Ultimately, the major "concept" of the album---the transformation of one massively popular singing group into an obscure brass band, their pop-idol personalities subsumed into antiquated, anonymous players---is actually well-served by the shift in vocal personae from song to song. We *need* that elusive identity. It's the change, not the sameness, that really matters. That's the concept. Is it true that nothing is real? Or is it *all* real?

Odd how this is the way many of us felt about ourselves, in the sixties...a decade fraught with folk figuring out who they really were. Who are we listening to, really? Not Billy Shears' band? Is it a man who can really see marmalade skies, or is he really the pragmatic fellow of "Fixing A Hole"? The Indian sage or the existentialist whose most real world consists of remote events he reads in the newspaper?

And where are the Beatles themselves?

That's the central question. Where, indeed, have they gone? What have they become? Will they ever come back in a form remotely recognizable? Will we know them by their past or by their future?

That's what we asked ourselves then. To understand "Sgt. Pepper" *now*, we have to ask the same questions today, as if the band were here today.

And, strangely enough, they are...of course!

Paul explained the LP much later as "a complete thing that you could make what you liked of---just a little magical presentation." It's a simple statement but it goes far. It also seems evident that the Beatles themselves made what they liked of "Sgt. Pepper."

And they had time, at last, to make what they liked of their creative lives, and to play with the expectations of those who listened, and who anticipated the same old group...the Fab Four, the moptops, the lads, the Boys. What we got, instead of that, was quite another entity!

The Beatles also had time to fashion a work that had layers upon layers---something appropriate for a brief visit or a permanent stay. "Sgt. Pepper" still works that way. You can have a life as complex as all get-out...and yet the LP still disills the best of humankind in its grooves, if you listen to it today or thirty years from now.

The happytalk silver-band, Sunday afternoon's best entertainment; the lovable solo singer; the colorful seer of a child's most precious visions, an adult's most complex conceits; an optimist's certainty, a philosopher's sanguinity; a teenager's grim release from the (imagined?) oppression of home; a philosopher's satori; the soft-shoe insouciance of a music-hall maven; a lowerclass man lusting for the unattainable woman of his dreams; the proto-yuppie awash in the tides of middle-class ennui; a return to one's start-point; the mesmerizing dream of a man who attends to life's ironies and mysteries...who melds the two in a miracle of musical art. The slow build toward apocalypse, the sweet diminution of revelation.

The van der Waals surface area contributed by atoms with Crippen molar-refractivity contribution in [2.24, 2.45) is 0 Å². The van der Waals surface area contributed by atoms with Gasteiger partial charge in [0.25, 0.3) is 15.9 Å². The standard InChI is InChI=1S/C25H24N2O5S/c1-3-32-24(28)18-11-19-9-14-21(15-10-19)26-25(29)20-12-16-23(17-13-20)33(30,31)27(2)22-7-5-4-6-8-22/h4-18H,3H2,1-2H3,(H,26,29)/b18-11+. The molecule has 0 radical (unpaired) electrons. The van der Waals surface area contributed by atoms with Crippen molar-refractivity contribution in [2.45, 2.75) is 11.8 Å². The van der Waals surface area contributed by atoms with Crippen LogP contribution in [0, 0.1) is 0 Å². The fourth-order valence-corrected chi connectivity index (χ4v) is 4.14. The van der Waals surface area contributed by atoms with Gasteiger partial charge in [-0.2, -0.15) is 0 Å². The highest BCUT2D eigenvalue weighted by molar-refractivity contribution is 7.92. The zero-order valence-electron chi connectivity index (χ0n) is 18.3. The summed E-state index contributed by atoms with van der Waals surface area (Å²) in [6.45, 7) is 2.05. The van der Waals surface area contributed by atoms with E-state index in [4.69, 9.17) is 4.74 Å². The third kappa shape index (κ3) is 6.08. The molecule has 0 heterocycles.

Whether you're available today and ready for the whole experence (in which case I recommend you darken your rooms tonight and light some candles and let everything else go as the album tells its tale), or have to sample it in fits and starts (as your busy lifestyle demands), "Sgt. Pepper" sits like a seed of wonder in your hand. Plant it whenever you like. Watch it unfold. Harvest its bounty whenever you're ready.

It can happen to you today, if you're ready and willing.

Like a kernel waiting to unfold, "Sgt. Pepper"'s magic is all still there, pressed like an ever-new blossom of limitless glory, ready---at your own private beck and call---to reveal its soul.

If you've not heard it before this...or if (by some mischance of unfair circumstance) you haven't heard it properly and leisurely for yourself a favor. Open your ears once more to "Sgt. Pepper".

This is truly a day for celebration of its legacy!

"You gave me the word, I finally heard...."
saki (